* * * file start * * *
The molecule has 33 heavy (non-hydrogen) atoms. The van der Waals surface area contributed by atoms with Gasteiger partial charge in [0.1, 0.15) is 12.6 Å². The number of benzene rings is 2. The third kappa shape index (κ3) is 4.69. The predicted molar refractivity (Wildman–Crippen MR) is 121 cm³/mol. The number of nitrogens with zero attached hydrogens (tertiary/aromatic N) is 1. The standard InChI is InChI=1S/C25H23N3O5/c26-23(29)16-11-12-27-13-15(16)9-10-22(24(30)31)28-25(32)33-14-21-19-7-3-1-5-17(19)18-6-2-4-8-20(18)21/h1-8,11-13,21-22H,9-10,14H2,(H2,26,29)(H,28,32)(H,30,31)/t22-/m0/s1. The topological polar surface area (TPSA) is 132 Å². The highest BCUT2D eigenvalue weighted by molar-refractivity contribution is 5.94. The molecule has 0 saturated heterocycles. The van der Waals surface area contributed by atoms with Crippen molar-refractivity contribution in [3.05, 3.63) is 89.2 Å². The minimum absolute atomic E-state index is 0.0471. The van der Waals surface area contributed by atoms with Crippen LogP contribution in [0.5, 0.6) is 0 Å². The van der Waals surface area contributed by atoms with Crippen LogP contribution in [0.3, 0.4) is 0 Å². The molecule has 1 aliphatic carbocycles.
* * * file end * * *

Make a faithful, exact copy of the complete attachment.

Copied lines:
The molecule has 33 heavy (non-hydrogen) atoms. The van der Waals surface area contributed by atoms with Gasteiger partial charge in [0.1, 0.15) is 12.6 Å². The number of benzene rings is 2. The third kappa shape index (κ3) is 4.69. The predicted molar refractivity (Wildman–Crippen MR) is 121 cm³/mol. The number of nitrogens with zero attached hydrogens (tertiary/aromatic N) is 1. The standard InChI is InChI=1S/C25H23N3O5/c26-23(29)16-11-12-27-13-15(16)9-10-22(24(30)31)28-25(32)33-14-21-19-7-3-1-5-17(19)18-6-2-4-8-20(18)21/h1-8,11-13,21-22H,9-10,14H2,(H2,26,29)(H,28,32)(H,30,31)/t22-/m0/s1. The topological polar surface area (TPSA) is 132 Å². The highest BCUT2D eigenvalue weighted by molar-refractivity contribution is 5.94. The molecule has 0 saturated heterocycles. The van der Waals surface area contributed by atoms with Crippen molar-refractivity contribution in [3.05, 3.63) is 89.2 Å². The minimum absolute atomic E-state index is 0.0471. The van der Waals surface area contributed by atoms with Crippen LogP contribution in [0.5, 0.6) is 0 Å². The van der Waals surface area contributed by atoms with Crippen LogP contribution in [0.3, 0.4) is 0 Å². The molecule has 1 aliphatic carbocycles.